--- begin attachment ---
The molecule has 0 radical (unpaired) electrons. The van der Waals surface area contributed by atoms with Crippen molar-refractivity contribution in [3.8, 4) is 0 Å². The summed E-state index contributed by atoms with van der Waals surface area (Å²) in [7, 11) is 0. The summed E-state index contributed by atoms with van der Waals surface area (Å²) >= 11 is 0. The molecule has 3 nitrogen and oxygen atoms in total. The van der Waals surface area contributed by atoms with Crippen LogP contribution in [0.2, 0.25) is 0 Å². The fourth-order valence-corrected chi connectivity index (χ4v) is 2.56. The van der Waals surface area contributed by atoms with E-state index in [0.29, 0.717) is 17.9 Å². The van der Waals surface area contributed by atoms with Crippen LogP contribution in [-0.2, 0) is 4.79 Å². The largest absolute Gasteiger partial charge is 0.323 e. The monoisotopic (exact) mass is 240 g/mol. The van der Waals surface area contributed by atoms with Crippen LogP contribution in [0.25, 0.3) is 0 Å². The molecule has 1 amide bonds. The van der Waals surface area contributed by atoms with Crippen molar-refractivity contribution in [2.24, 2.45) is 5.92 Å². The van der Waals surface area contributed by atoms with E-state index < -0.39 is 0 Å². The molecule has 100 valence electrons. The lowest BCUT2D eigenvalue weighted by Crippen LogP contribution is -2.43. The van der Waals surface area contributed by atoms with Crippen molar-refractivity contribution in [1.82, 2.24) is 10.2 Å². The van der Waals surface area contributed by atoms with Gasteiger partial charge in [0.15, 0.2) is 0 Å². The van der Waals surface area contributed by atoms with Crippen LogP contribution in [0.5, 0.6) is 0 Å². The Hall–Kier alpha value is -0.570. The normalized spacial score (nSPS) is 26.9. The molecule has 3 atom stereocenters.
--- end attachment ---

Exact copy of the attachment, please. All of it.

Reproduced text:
The molecule has 0 radical (unpaired) electrons. The van der Waals surface area contributed by atoms with Crippen molar-refractivity contribution in [3.8, 4) is 0 Å². The summed E-state index contributed by atoms with van der Waals surface area (Å²) in [7, 11) is 0. The summed E-state index contributed by atoms with van der Waals surface area (Å²) >= 11 is 0. The molecule has 3 nitrogen and oxygen atoms in total. The van der Waals surface area contributed by atoms with Crippen LogP contribution in [0.2, 0.25) is 0 Å². The fourth-order valence-corrected chi connectivity index (χ4v) is 2.56. The van der Waals surface area contributed by atoms with E-state index in [0.29, 0.717) is 17.9 Å². The van der Waals surface area contributed by atoms with Crippen LogP contribution in [-0.2, 0) is 4.79 Å². The largest absolute Gasteiger partial charge is 0.323 e. The monoisotopic (exact) mass is 240 g/mol. The van der Waals surface area contributed by atoms with Crippen LogP contribution in [0.25, 0.3) is 0 Å². The molecule has 1 amide bonds. The van der Waals surface area contributed by atoms with Crippen molar-refractivity contribution in [2.24, 2.45) is 5.92 Å². The van der Waals surface area contributed by atoms with E-state index < -0.39 is 0 Å². The molecule has 100 valence electrons. The lowest BCUT2D eigenvalue weighted by Crippen LogP contribution is -2.43. The van der Waals surface area contributed by atoms with Crippen molar-refractivity contribution in [1.82, 2.24) is 10.2 Å². The van der Waals surface area contributed by atoms with Gasteiger partial charge in [0.15, 0.2) is 0 Å². The van der Waals surface area contributed by atoms with Crippen LogP contribution in [0.5, 0.6) is 0 Å². The Hall–Kier alpha value is -0.570. The normalized spacial score (nSPS) is 26.9. The molecule has 3 atom stereocenters.